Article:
List of political parties in Angola

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The Popular Movement for the Liberation of Angola (MPLA) has ruled Angola since independence in 1975. From 1975 to 1991, it was the sole legally existing party in a political system inspired by the model then practised by the socialist countries of Eastern Europe. Since 1991/1992, a multiparty system exists, where the MPLA has been dominant because of the majority it won in the 1992 parliamentary and presidential elections. In the latter, it failed to obtain the required absolute majority for its candidate, José Eduardo dos Santos, and according to the constitution, a second round would have been necessary. The outbreak of the Angolan Civil War made this impossible, and José Eduardo dos Santos exercised presidential functions without a legal basis. For the same reason, the regular parliamentary elections stipulated by the constitution did not take place, and the parliament elected in 1992 remained in place for 16 years. While large sections of the interior were for years controlled by the armed forces of the rival movement National Union for the Total Independence of Angola (UNITA) under the leadership of Jonas Savimbi, UNITA's elected MPs were a regular part of the parliament, and for some years a government of national unity, led by the MPLA, also included members from the UNITA as well as from the National Liberation Front of Angola (FNLA), the third movement that had fought the independence war against Portuguese colonial rule.

In total, in 1992 as well as in 2008, the year of the second parliamentary elections, there were more than 120 registered political parties; only a handful had national constituencies, and only a few of them succeeded in having MPs elected for the National Assembly; see Elections in Angola. After the 2008 elections, all parties that had not succeeded in electing MPs were by law considered as automatically dissolved. Most of them are by now (2011) effectively defunct, while others re-emerged under different names, and still others are still in the process of deciding about their future.

Current parties

Major parties

English name Portuguese name Founded Leader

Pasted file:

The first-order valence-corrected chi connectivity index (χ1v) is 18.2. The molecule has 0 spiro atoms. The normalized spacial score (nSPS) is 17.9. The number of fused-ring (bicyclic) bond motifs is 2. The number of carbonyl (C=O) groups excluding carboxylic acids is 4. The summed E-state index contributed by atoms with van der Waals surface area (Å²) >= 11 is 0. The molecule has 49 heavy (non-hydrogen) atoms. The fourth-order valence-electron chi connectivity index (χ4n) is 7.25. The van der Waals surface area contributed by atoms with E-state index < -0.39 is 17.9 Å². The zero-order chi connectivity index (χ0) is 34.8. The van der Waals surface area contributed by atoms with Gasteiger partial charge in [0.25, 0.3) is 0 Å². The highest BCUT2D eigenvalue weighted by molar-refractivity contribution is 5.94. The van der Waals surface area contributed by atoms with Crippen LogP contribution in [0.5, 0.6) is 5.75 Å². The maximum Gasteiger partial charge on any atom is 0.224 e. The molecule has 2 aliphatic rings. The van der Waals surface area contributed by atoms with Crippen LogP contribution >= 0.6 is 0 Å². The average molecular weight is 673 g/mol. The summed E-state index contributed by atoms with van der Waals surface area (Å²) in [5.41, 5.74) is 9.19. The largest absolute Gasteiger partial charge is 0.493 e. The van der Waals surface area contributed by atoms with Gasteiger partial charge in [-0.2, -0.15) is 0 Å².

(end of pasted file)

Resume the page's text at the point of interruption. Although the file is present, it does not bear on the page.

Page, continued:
National Liberation Front of Angola Frente Nacional de Libertação de Angola FNLA 1961 Ngola Kabangu
National Union for the Total Independence of Angola União Nacional para a Independência Total de Angola UNITA 1966 Isaías Samakuva
Popular Movement for the Liberation of Angola Movimento Popular de Libertação de Angola MPLA 1958 José Eduardo dos Santos

These three parties are outcomes of the three nationalist movements that fought the anti-colonial war against Portugal, 1961 to 1974, and then fought each other in the decolonisation conflict, 1974–75, and the civil war, 1975–2002. While the MPLA became a political party at independence, in 1975, the two others acquired this status in 1991, on the basis of the democratic constitution adopted at that stage. In the 1992 parliamentary elections, the MPLA obtained an absolute majority (53%), but the FNLA, and particularly UNITA, also conquered substantial numbers of seats—keeping the newly formed parties at a distance. However, in the 2008 elections the victory of the MPLA (82%) was overwhelming, so that UNITA (10%) was reduced to the category of a smaller party, and the FNLA (1%) to almost nothing. The political weight of UNITA still is such that it has to be considered as a major player in the field. The weight of the FNLA is considerably more limited, because of years of infighting (Ngola Kabangu contending for leadership with Lucas Ngonda), and the 2010s will tell whether or not it is capable of recovering some of its former importance.

Smaller parties

NB: Only the ND-UE (2) and the PRS (3) have MPs in the National Assembly elected in 2008.

Defunct parties

NB: With the exception of FpD (now refunded as Democratic Forum (see above), these were not organizations constituted as political parties in terms of the 1991 constitution, and thus did not take part in the 1992 or 2008 election.

See also

Further reading

The recent report by the Chr. Michelsen Institute on political opposition parties and the upcoming 2008 parliamentary elections is probably the most relevant and authoritative source on Angolan political parties. The study is based on interviews with party officials, newspaper articles and a review of the few reports available on politics and political parties in Angola. Access the CMI report.

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